No effect unless McClendon is forced to sell shares to cover the loans. This occurred back in 2008 when McClendon faced a margin call and had to sell 94% of his shares. The stock's price stabilized at around $13.50 before rebounding over time, but there was some pretty severe short term damage.
If McClendon is that leveraged, and he can't liquidate his interest in the wells, guess what? He will have to liquidate shares again.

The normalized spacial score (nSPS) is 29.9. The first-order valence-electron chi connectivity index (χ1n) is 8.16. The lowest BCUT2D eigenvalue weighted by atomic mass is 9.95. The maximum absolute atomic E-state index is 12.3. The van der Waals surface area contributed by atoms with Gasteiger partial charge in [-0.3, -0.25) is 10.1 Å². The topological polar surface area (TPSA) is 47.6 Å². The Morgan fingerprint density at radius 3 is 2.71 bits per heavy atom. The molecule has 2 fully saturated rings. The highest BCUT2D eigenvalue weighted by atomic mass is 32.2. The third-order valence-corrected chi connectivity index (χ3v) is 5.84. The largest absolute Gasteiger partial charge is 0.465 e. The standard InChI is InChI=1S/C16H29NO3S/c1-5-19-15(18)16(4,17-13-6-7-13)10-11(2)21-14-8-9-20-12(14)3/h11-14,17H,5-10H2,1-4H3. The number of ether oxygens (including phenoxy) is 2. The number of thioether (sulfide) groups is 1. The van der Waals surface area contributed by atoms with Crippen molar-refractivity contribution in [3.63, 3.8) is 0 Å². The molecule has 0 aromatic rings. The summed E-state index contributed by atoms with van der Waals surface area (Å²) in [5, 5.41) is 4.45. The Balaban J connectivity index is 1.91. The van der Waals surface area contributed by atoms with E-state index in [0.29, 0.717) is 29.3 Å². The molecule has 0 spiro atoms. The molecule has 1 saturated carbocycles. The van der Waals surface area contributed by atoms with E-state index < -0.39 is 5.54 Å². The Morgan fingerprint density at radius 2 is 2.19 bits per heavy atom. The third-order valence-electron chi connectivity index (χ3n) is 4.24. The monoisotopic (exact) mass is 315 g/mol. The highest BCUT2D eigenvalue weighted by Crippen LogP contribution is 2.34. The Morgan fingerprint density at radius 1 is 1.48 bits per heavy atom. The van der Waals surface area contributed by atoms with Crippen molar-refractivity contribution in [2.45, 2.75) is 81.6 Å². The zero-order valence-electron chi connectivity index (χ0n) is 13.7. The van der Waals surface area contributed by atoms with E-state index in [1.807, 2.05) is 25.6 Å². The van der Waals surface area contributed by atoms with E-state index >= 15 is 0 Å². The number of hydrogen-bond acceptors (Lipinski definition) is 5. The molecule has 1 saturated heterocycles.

If McClendon is forced to sell shares, that'll be GREAT. We'll be able to pick up more on the cheap. This company is selling at .76x book value and a forward p/e of 6.7x. With its solid revenues, prime assets, and natural gas bottoming, it's a takeover target.